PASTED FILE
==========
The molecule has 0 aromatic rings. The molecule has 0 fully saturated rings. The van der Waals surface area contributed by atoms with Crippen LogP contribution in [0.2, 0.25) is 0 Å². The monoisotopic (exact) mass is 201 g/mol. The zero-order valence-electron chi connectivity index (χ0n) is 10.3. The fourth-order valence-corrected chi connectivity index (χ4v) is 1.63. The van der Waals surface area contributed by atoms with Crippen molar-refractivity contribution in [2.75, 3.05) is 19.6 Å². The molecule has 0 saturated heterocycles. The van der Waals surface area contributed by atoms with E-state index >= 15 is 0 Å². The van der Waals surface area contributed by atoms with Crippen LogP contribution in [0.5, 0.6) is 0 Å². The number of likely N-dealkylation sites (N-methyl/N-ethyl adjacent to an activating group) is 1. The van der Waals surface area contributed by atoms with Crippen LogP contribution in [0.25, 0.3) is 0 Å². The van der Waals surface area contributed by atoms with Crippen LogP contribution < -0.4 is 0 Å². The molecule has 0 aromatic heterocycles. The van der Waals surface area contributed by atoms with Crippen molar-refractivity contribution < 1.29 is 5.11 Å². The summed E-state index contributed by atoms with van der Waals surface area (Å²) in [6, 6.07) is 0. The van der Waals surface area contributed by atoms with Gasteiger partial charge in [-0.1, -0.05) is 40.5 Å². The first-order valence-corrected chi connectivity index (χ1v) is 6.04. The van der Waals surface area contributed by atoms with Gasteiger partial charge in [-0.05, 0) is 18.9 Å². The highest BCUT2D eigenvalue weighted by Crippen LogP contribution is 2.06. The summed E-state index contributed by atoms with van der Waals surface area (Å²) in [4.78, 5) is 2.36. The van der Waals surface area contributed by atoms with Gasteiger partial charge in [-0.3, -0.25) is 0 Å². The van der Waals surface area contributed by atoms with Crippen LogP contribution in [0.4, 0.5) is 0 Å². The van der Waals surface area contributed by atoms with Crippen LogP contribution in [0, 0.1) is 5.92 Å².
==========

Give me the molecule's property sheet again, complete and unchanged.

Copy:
The molecule has 0 aromatic rings. The molecule has 0 fully saturated rings. The van der Waals surface area contributed by atoms with Crippen LogP contribution in [0.2, 0.25) is 0 Å². The monoisotopic (exact) mass is 201 g/mol. The zero-order valence-electron chi connectivity index (χ0n) is 10.3. The fourth-order valence-corrected chi connectivity index (χ4v) is 1.63. The van der Waals surface area contributed by atoms with Crippen molar-refractivity contribution in [2.75, 3.05) is 19.6 Å². The molecule has 0 saturated heterocycles. The van der Waals surface area contributed by atoms with E-state index >= 15 is 0 Å². The van der Waals surface area contributed by atoms with Crippen LogP contribution in [0.5, 0.6) is 0 Å². The number of likely N-dealkylation sites (N-methyl/N-ethyl adjacent to an activating group) is 1. The van der Waals surface area contributed by atoms with Crippen LogP contribution in [0.25, 0.3) is 0 Å². The van der Waals surface area contributed by atoms with Crippen LogP contribution < -0.4 is 0 Å². The molecule has 0 aromatic heterocycles. The van der Waals surface area contributed by atoms with Crippen molar-refractivity contribution < 1.29 is 5.11 Å². The summed E-state index contributed by atoms with van der Waals surface area (Å²) in [6, 6.07) is 0. The van der Waals surface area contributed by atoms with Gasteiger partial charge in [-0.1, -0.05) is 40.5 Å². The first-order valence-corrected chi connectivity index (χ1v) is 6.04. The van der Waals surface area contributed by atoms with Gasteiger partial charge in [-0.05, 0) is 18.9 Å². The highest BCUT2D eigenvalue weighted by Crippen LogP contribution is 2.06. The summed E-state index contributed by atoms with van der Waals surface area (Å²) in [4.78, 5) is 2.36. The van der Waals surface area contributed by atoms with Gasteiger partial charge in [-0.3, -0.25) is 0 Å². The van der Waals surface area contributed by atoms with Crippen LogP contribution in [0.4, 0.5) is 0 Å². The van der Waals surface area contributed by atoms with Crippen LogP contribution in [0, 0.1) is 5.92 Å².